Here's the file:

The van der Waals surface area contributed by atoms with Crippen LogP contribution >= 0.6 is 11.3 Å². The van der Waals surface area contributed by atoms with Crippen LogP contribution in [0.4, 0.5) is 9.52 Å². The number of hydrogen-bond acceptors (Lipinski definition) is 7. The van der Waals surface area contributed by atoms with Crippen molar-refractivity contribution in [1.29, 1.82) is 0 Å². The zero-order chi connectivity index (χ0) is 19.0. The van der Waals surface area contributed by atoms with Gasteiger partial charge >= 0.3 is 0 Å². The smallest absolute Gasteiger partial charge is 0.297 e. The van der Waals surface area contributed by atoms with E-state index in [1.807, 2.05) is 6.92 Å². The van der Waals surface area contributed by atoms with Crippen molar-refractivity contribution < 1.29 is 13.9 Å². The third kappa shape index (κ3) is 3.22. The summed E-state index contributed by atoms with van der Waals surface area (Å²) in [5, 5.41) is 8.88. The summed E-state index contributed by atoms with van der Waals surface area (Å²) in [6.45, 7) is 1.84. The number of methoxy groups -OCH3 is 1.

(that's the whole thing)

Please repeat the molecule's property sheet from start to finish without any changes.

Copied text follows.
The van der Waals surface area contributed by atoms with Crippen LogP contribution >= 0.6 is 11.3 Å². The van der Waals surface area contributed by atoms with Crippen LogP contribution in [0.4, 0.5) is 9.52 Å². The number of hydrogen-bond acceptors (Lipinski definition) is 7. The van der Waals surface area contributed by atoms with Crippen molar-refractivity contribution in [1.29, 1.82) is 0 Å². The zero-order chi connectivity index (χ0) is 19.0. The van der Waals surface area contributed by atoms with Gasteiger partial charge >= 0.3 is 0 Å². The smallest absolute Gasteiger partial charge is 0.297 e. The van der Waals surface area contributed by atoms with E-state index in [1.807, 2.05) is 6.92 Å². The van der Waals surface area contributed by atoms with Crippen molar-refractivity contribution < 1.29 is 13.9 Å². The third kappa shape index (κ3) is 3.22. The summed E-state index contributed by atoms with van der Waals surface area (Å²) in [5, 5.41) is 8.88. The summed E-state index contributed by atoms with van der Waals surface area (Å²) in [6.45, 7) is 1.84. The number of methoxy groups -OCH3 is 1.